Researchers Say Its Time to Revise TB Treatment Guidelines

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Tuberculosis is a global threat that affects more than 10 million people each year. Working with colleagues in the United States and France, Dr. Dick Menzies of the Research Institute of the McGill University Health Centre (RI-MUHC) has placed current tuberculosis treatment guidelines under the microscope in a new study. The team's conclusions, published today in two separate articles in the journal PLoS Medicine, recommend that the World Health Organization (WHO) must review and adjust its guidelines for fighting the disease.

"Our first study is a systematic review and meta-analysis of 57 studies, involving more than 20,000 patients from around the world," says Menzies. "It demonstrates that the treatment period should be extended for people affected by the active form of tuberculosis for the first time. Specifically, the study recommends that these patients should be treated with Rifampin for six months, instead of two months; the additional four months will help maximize the medication's effectiveness."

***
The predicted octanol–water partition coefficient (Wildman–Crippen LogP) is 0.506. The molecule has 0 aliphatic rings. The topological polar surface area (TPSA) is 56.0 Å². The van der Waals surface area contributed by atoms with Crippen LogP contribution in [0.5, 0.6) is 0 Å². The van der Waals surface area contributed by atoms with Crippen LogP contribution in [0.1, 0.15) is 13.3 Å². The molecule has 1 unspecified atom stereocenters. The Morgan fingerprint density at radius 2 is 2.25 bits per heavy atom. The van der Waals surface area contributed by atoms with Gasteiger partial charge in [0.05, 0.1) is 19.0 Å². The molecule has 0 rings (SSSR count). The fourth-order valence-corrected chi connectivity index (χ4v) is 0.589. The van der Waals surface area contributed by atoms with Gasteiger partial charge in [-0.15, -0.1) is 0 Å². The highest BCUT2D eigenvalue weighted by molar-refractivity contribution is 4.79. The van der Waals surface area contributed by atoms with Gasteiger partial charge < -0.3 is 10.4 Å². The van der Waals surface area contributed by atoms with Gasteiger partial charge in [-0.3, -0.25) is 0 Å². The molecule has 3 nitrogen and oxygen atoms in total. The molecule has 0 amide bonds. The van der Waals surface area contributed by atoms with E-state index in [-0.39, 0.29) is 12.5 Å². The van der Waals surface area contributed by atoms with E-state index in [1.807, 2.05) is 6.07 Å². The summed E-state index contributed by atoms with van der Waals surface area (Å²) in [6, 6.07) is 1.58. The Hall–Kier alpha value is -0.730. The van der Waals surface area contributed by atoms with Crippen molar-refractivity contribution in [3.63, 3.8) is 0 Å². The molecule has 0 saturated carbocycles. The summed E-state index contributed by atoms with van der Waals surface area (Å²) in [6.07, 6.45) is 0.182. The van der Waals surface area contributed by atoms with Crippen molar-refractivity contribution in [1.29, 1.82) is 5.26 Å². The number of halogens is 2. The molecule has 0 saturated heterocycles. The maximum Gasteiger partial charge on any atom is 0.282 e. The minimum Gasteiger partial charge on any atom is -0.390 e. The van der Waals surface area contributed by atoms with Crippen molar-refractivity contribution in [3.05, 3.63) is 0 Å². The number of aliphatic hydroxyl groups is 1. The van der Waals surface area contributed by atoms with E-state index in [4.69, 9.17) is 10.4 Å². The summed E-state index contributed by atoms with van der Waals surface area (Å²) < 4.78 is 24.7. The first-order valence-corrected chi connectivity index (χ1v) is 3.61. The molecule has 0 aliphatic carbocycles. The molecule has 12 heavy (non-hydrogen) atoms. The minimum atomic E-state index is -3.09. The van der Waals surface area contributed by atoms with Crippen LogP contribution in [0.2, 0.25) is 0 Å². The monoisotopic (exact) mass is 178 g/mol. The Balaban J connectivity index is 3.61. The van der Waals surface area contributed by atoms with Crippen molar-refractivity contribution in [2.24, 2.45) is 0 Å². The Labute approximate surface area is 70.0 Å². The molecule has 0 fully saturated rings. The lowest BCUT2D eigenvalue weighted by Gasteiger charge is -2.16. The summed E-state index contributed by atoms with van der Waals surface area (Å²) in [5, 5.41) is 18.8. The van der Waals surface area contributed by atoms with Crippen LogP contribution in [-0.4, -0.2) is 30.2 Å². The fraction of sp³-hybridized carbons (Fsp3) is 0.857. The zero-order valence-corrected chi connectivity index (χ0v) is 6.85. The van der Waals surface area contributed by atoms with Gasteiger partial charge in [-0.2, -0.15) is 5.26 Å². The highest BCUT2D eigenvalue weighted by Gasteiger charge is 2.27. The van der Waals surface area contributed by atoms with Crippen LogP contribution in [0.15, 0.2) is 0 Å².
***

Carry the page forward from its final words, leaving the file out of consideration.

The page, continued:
In the second article, the researchers assess guidelines for patients who have been treated but not cured. "Currently, these patients receive a cocktail of drugs over the course of eight months, which can result in drug resistance and a failure to cure in up to 45 percent of cases," says Menzies. "More studies are needed to determine the optimal strategy. However, we believe that it is essential – indeed, of critical importance – to thoroughly review these guidelines."

"Our challenge as researchers is to put into place the most effective strategies for the treatment of tuberculosis, to determine the optimal length for courses of treatment so as to avoid relapse, and to formulate more effective combinations of drugs in order to avoid drug resistance," Menzies adds. The two studies will allow the WHO to review and update its directives for the treatment of tuberculosis, thereby benefiting the global community.

This study was funded by the World Health Organization (WHO). The Canadian Institutes of Health Research and the Fonds de la recherche en santé du Québec (FRSQ) provided salary support for some authors.

 

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